The decision -- which saw Hamburg gain 18 votes to Berlin's 11 with four voters voting for both cities -- should be rubber-stamped by a DSOB Extraordinary General Assembly meeting in Frankfurt this Saturday and a referendum will be held in the winning city to ensure the local population are behind a bid.
Both cities stated their case in a 15-minute presentation during the day-long meeting with 43 representatives from sports, politics and civil societies in Frankfurt.
"How close the two cities were together is clear from the voting," said DSOB president Alfons Hoermann.
"Hamburg offers a fascinating and compact concept and the development of a north German and north European metropolitan region can be promoted."
Hoermann continued: "We are looking forward to the presentation on Saturday, then the work will really begin.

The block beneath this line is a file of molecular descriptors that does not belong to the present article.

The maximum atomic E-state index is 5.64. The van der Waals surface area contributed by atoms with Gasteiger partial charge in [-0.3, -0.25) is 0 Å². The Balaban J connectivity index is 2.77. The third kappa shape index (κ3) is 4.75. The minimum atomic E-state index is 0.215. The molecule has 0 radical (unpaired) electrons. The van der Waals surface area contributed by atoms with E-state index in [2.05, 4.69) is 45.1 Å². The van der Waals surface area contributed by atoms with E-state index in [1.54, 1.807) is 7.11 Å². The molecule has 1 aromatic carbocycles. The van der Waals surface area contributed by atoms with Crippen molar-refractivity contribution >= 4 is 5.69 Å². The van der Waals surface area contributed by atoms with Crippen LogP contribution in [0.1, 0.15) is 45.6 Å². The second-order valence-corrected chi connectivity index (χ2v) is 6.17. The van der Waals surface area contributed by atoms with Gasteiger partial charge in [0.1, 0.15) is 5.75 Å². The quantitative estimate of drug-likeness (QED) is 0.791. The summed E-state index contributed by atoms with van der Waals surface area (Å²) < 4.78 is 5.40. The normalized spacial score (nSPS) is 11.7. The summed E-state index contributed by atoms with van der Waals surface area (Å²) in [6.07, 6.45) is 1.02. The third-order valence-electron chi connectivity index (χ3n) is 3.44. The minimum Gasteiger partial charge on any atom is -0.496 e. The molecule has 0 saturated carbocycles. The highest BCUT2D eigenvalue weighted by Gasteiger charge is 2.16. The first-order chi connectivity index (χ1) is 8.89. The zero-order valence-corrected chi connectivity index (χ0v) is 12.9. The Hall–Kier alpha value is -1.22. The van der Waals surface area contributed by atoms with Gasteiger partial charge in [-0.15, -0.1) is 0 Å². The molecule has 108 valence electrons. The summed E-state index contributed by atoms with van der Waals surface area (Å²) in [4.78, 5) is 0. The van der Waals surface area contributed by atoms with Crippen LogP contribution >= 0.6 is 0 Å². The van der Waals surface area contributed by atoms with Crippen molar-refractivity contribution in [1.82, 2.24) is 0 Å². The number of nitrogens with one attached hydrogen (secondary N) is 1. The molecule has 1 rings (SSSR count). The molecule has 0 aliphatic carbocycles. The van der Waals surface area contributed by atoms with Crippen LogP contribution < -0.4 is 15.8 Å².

"We want to stay in constant dialogue with the citizens and the public.
"Only then will it be possible for the vision of an Olympic and Paralympic Games to become a reality in Germany."
The DSOB are still mindful of Munich's proposed bid for the 2022 Winter Olympics which had to be dropped after organisers in Bavaria lost a local referendum.
An opinion poll published last week showed 64 percent of Hamburg residents approve their city hosting the Olympics, compared to 55 percent in Berlin, whose unsuccessful bid for the 2000 Games was undermined by protests.
Cities have until September 15 to formally enter the race and so far Boston and Rome have officially declared, although Paris is also expected to announce a bid.
The International Olympic Committee (IOC) are due to choose the host city in 2017.